What are some common expressions that describe strategies that exploit the economies of scope?
*Leveraging core competencies
*Diversification into related Products
*Complementary assets or synergies
What are some Sources of Economies of Scale/Scope?
*Indivisibilities and the spreading of Fixed costs
*Specialization
*Purchasing
*Advertising
*R&D
What are Indivisible (Lumpy) resources?
A minimum amount of input is required in the production process that cannot be scaled down. And indivisible resource is a Fixed Cost
What is the relationship between indivisibilities and AC?
Indivisible resources are capital intensive, are a higher fixed cost component, it impacts the curvature of AC, it is a tradeoff between Flexibility and low cost.
What are some SR adn LR Strategies?
*Cost reduction through better capacity (SR Economies of Scale)
*Cost reduction by switching to high fixed cost technology (LR Economies of Scale)
What are Economies of Scale and Boundries?
*Larger markets lead to specialized firms
*As markets get even larger, the specialized activity may become "in house" duet to economies of scale
What are some Economies of scale in purchasing?
*Large buyers can get volume discounts
What are some Economies of Scale in R&D?
*High Fixed costs: Minimum feasible size (indivisible) for R&D projects and R&D departments.
*Economies of scope in R&D; ideas from one project can help another project.
What is Strategic Fit?
is defined as complementary resources that yield economies of scope and it renders piece-meal copying of corporate strategy by rivals unproductive, it is also essential for long term competitive advantage.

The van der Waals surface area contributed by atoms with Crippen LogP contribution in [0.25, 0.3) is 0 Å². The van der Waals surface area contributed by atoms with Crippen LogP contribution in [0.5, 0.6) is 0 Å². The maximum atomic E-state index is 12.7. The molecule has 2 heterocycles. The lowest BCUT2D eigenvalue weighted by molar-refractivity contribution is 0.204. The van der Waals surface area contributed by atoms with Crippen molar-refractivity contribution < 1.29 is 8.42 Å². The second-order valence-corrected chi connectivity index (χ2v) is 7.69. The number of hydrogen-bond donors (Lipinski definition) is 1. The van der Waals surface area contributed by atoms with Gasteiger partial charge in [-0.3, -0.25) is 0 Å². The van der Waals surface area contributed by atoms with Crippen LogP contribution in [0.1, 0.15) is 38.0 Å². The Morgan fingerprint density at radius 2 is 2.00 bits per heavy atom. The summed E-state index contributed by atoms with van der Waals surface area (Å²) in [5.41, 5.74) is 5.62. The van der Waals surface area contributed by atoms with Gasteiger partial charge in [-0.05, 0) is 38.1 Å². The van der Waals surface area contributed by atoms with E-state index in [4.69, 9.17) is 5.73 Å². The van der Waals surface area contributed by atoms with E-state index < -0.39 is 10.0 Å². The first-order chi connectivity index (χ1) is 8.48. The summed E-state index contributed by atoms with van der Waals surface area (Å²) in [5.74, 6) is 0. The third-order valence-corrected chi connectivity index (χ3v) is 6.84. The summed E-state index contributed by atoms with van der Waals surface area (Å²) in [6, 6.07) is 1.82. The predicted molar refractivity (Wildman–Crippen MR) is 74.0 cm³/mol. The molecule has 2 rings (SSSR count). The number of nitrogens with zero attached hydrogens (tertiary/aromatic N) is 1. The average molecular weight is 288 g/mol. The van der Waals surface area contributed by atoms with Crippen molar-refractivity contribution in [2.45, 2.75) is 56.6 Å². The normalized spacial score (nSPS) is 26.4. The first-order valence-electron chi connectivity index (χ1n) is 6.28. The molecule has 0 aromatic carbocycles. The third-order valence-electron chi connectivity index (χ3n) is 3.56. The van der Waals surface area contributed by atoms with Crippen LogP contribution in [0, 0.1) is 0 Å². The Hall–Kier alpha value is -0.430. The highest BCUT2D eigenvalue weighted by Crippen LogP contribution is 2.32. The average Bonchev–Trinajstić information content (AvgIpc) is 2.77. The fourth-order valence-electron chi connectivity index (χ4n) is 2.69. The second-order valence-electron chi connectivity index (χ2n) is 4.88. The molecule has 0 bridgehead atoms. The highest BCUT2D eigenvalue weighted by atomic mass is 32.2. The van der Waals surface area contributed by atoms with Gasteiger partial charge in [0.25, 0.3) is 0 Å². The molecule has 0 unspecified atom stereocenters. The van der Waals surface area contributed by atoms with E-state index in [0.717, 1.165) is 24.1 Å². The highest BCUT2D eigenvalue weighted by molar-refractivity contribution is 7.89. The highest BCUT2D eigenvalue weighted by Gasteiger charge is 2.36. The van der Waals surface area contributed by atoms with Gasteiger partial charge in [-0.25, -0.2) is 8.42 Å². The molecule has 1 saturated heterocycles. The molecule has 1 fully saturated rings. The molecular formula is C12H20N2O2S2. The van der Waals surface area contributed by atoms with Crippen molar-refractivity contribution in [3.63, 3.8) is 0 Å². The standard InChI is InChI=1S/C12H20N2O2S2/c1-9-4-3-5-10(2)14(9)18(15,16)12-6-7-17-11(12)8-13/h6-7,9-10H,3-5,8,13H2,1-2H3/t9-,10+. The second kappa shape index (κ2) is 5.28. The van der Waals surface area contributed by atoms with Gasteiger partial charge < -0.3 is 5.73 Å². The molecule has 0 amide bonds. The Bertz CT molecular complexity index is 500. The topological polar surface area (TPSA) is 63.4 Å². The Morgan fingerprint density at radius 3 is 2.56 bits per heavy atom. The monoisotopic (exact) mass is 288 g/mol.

What are the sources of Diseconomies of scale?
*Increasing Labor costs (Labor unionization)
*Bureaucracy effect (Slack workers)
*Scarcity of specialized resources (management labor)
What is the Learning Curve Strategy?
Expand output rapidly to benefit from the learning curve and achieve a cost advantage.

May lead to losses in the short run term, but ensure long term profitability.
What is the definition for the Vertical Boundaries of the firm?
The activities that the firm performs itself as opposed to purchases from independent firms in the market.
What does it mean by "Choice between the 'invisible hand' of the market and the 'visible hand' of the organization?
It means if you should MAKE OR BUY
What are some determinants of Making vs. Buying?
Decision depends on the costs and benefits of using the market as opposed to performing the task in-house

Outside specialists may perform a task better than the firm can

Intermediate solutions are possible.
What are the benefits of Using the Market?
*Market firms may hold low cost production technology
*Market firms can achieve economies of scale htat in-house units cannot
*Market firms are subject to market discipline, whereas in-house units may be able to hide their inefficiencies behind overall corporate success.
What are Agency Costs?
*Agency costs arise when managers and workers knowingly do not act in the best interest of their firm
*The incentives to be efficient and innovative are weaker when a task is performed in-house
*Agency Costs are particularly if the task is performed by a "cost center" within an organization.
*It is difficult to internally replicate the incentives faced by market firms.